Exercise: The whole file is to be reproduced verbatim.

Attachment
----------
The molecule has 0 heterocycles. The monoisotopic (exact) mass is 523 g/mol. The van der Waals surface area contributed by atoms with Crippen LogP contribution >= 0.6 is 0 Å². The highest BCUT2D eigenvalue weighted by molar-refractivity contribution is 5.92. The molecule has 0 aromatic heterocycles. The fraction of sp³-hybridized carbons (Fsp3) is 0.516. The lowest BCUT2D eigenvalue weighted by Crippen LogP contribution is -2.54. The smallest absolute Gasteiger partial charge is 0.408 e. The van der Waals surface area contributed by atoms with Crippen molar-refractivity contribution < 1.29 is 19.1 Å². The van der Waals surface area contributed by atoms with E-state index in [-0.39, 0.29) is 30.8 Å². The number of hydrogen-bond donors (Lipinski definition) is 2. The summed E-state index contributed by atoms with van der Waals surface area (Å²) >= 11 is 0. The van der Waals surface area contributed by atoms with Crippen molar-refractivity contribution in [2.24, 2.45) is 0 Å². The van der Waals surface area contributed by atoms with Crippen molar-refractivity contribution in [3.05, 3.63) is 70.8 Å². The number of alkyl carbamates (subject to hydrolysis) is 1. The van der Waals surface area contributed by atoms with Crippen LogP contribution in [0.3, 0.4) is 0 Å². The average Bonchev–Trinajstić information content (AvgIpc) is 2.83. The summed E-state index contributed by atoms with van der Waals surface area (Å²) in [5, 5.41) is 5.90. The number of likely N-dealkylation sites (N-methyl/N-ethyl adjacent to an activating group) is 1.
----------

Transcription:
The molecule has 0 heterocycles. The monoisotopic (exact) mass is 523 g/mol. The van der Waals surface area contributed by atoms with Crippen LogP contribution >= 0.6 is 0 Å². The highest BCUT2D eigenvalue weighted by molar-refractivity contribution is 5.92. The molecule has 0 aromatic heterocycles. The fraction of sp³-hybridized carbons (Fsp3) is 0.516. The lowest BCUT2D eigenvalue weighted by Crippen LogP contribution is -2.54. The smallest absolute Gasteiger partial charge is 0.408 e. The van der Waals surface area contributed by atoms with Crippen molar-refractivity contribution < 1.29 is 19.1 Å². The van der Waals surface area contributed by atoms with E-state index in [-0.39, 0.29) is 30.8 Å². The number of hydrogen-bond donors (Lipinski definition) is 2. The summed E-state index contributed by atoms with van der Waals surface area (Å²) >= 11 is 0. The van der Waals surface area contributed by atoms with Crippen molar-refractivity contribution in [2.24, 2.45) is 0 Å². The van der Waals surface area contributed by atoms with Crippen molar-refractivity contribution in [3.05, 3.63) is 70.8 Å². The number of alkyl carbamates (subject to hydrolysis) is 1. The van der Waals surface area contributed by atoms with Crippen LogP contribution in [0.3, 0.4) is 0 Å². The average Bonchev–Trinajstić information content (AvgIpc) is 2.83. The summed E-state index contributed by atoms with van der Waals surface area (Å²) in [5, 5.41) is 5.90. The number of likely N-dealkylation sites (N-methyl/N-ethyl adjacent to an activating group) is 1.